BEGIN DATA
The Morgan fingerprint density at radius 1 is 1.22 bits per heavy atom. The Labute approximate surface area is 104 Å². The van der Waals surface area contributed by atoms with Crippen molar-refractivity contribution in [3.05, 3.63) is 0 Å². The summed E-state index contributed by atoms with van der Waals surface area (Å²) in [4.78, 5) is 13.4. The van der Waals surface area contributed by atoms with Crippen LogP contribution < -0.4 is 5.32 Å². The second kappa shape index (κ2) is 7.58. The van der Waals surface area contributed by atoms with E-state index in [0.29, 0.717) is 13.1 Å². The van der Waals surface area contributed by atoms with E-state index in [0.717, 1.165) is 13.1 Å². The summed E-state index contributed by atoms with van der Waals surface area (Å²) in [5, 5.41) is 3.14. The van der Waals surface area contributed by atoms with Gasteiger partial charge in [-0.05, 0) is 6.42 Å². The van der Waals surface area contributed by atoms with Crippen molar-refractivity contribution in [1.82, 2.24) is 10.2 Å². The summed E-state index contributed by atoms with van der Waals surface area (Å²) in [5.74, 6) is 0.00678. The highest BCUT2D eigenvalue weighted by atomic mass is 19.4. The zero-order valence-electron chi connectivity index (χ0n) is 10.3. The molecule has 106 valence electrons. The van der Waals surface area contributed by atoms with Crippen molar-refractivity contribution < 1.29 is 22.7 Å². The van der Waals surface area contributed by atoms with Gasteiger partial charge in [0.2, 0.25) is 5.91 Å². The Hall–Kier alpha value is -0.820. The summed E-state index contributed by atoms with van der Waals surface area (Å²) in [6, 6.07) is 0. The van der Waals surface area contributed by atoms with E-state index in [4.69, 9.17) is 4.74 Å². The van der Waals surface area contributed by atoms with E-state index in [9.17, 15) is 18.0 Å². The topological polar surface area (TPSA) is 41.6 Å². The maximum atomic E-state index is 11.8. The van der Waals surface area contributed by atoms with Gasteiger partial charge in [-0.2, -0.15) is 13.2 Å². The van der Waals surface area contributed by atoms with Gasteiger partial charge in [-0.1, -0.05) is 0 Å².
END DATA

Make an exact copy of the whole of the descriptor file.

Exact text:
The Morgan fingerprint density at radius 1 is 1.22 bits per heavy atom. The Labute approximate surface area is 104 Å². The van der Waals surface area contributed by atoms with Crippen molar-refractivity contribution in [3.05, 3.63) is 0 Å². The summed E-state index contributed by atoms with van der Waals surface area (Å²) in [4.78, 5) is 13.4. The van der Waals surface area contributed by atoms with Crippen LogP contribution < -0.4 is 5.32 Å². The second kappa shape index (κ2) is 7.58. The van der Waals surface area contributed by atoms with E-state index in [0.29, 0.717) is 13.1 Å². The van der Waals surface area contributed by atoms with E-state index in [0.717, 1.165) is 13.1 Å². The summed E-state index contributed by atoms with van der Waals surface area (Å²) in [5, 5.41) is 3.14. The van der Waals surface area contributed by atoms with Gasteiger partial charge in [-0.05, 0) is 6.42 Å². The van der Waals surface area contributed by atoms with Crippen molar-refractivity contribution in [1.82, 2.24) is 10.2 Å². The summed E-state index contributed by atoms with van der Waals surface area (Å²) in [5.74, 6) is 0.00678. The highest BCUT2D eigenvalue weighted by atomic mass is 19.4. The zero-order valence-electron chi connectivity index (χ0n) is 10.3. The molecule has 106 valence electrons. The van der Waals surface area contributed by atoms with Crippen molar-refractivity contribution < 1.29 is 22.7 Å². The van der Waals surface area contributed by atoms with Gasteiger partial charge in [0.2, 0.25) is 5.91 Å². The Hall–Kier alpha value is -0.820. The summed E-state index contributed by atoms with van der Waals surface area (Å²) in [6, 6.07) is 0. The van der Waals surface area contributed by atoms with E-state index in [4.69, 9.17) is 4.74 Å². The van der Waals surface area contributed by atoms with E-state index in [9.17, 15) is 18.0 Å². The topological polar surface area (TPSA) is 41.6 Å². The maximum atomic E-state index is 11.8. The van der Waals surface area contributed by atoms with Gasteiger partial charge in [-0.2, -0.15) is 13.2 Å². The van der Waals surface area contributed by atoms with Gasteiger partial charge in [-0.1, -0.05) is 0 Å².